Although I wrote about South Africa’s agricultural trade last week, the recently released data for December 2018 paint a clear picture of the full year’s agricultural trade performance that is worth highlighting.
In 2018, South Africa’s agricultural exports grew by 7% y/y to US$10.6 billion, a record level in a dataset starting from 2001. This was underpinned by increased exports of oranges, grapes, wine, maize, apples, wool, lemons, mandarins and pears, amongst other products. Over the same period, imports increased marginally to US$6.7 billion. The key imported products were rice, wheat, offal, palm oil, whiskey, live cattle and
From a destination point of view, the African continent and Europe continued to be the largest markets for South Africa’s agricultural exports, collectively absorbing 66% of total exports in 2018, measured in value terms (see Figure 1). In more detail, Africa remained South Africa’s largest market, accounting for 39% of agricultural exports. The leading products to these markets were beverages, fruit, vegetables, wool, sugar and grains.
Asia is also an important market for South Africa’s agricultural exports, demanding a 25% export share in 2018. Wool, fruit, grains, beverages, vegetables and meat were the leading products exported to this particular region. The Americas and the rest of the world accounted for 5% and 4% shares. Exports to these regions were also dominated by fruits, beverages, vegetables, tea, sugar and grains.
One thing I should also mention in terms of imports is that South Africa has an import substitution objective through its Industrial Policy Action Plan, but the substitution of some of the key imported agricultural products is unlikely in the foreseeable future as South Africa does not have favourable agroecological conditions, specifically for the production of palm oil and rice. About 23% of the overall 2018 agricultural imports were rice, wheat, offal, and palm oil. In the case of wheat and offal imports, there could be a decline in the coming years if the domestic revitalisation process of these subsectors succeeds.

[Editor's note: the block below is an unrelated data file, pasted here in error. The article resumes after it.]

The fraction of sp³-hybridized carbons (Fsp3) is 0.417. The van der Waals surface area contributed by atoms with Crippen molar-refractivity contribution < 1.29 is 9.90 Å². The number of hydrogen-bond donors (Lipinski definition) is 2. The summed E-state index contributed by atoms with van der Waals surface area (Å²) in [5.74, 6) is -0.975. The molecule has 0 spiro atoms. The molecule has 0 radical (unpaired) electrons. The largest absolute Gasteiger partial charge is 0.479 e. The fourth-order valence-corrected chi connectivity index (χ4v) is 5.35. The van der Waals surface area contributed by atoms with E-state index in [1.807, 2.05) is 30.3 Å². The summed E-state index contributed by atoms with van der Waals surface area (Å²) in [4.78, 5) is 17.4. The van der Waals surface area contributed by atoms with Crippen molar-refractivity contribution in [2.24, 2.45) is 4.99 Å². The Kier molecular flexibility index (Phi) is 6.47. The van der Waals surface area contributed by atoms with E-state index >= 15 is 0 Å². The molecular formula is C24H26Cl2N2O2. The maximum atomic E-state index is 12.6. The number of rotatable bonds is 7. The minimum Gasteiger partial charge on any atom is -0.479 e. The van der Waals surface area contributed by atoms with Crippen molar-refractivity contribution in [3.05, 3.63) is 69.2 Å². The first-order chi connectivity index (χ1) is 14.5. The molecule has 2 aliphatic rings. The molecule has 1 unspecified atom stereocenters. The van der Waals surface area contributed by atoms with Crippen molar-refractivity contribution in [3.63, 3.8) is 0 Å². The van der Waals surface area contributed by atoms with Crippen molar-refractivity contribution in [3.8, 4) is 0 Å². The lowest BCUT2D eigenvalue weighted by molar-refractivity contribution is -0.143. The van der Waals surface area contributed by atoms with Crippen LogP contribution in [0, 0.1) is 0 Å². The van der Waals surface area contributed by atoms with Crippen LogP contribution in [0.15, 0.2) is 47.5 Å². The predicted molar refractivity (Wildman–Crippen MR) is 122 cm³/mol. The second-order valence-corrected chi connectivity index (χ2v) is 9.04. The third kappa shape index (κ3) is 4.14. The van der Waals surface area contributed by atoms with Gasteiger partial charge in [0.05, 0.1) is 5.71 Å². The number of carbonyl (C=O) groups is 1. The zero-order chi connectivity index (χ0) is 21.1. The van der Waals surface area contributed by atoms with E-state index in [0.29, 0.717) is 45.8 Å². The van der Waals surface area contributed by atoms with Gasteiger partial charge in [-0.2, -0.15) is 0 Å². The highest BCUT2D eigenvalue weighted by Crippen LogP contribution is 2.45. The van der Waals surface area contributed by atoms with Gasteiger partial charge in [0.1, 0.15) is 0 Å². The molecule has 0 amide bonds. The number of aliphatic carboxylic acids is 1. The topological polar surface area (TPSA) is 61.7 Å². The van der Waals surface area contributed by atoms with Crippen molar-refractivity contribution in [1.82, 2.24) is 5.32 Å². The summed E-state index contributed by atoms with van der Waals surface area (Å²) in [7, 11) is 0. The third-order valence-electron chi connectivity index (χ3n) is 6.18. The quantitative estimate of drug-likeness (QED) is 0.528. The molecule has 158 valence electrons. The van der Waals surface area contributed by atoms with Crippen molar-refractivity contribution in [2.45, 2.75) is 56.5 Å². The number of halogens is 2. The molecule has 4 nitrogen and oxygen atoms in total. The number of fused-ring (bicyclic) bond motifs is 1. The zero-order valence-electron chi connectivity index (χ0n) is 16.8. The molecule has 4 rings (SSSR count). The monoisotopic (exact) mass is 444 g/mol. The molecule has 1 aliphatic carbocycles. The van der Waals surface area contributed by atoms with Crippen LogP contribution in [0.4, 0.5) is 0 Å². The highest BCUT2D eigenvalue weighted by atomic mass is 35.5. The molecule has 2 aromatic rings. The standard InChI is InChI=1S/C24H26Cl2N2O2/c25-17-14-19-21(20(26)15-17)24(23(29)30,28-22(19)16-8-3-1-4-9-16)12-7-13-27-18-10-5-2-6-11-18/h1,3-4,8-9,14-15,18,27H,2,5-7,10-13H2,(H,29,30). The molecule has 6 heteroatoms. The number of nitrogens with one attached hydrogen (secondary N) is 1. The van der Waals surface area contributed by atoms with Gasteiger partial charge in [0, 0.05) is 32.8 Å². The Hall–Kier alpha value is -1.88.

The most recent data from
In terms of palm oil, South Africa’s imports increased by 5% per annum over the past 17 years to a record 472 874 tonnes in 2018. Throughout this period, the leading suppliers were Indonesia and Malaysia. The trend is unlikely to change this year due to growing domestic demand. My back-of-the-envelope calculations suggest that South Africa’s palm oil imports for 2019 could reach 477 603 tonnes.
Looking ahead, however, South Africa’s agricultural trade prospects for 2019 are not as positive as for 2018, as unfavourable weather conditions in parts of the country could lead to lower production, particularly in grains. The current ban on the exports of beef is another factor that could lead to reduced exports in 2019. The subsectors that could still show solid export performance this year are horticulture and wine. Be that as it may, I still believe that there will be
Let me end off with a positive note on this subject that came out of the 2019 State of the Nation Address by President Cyril
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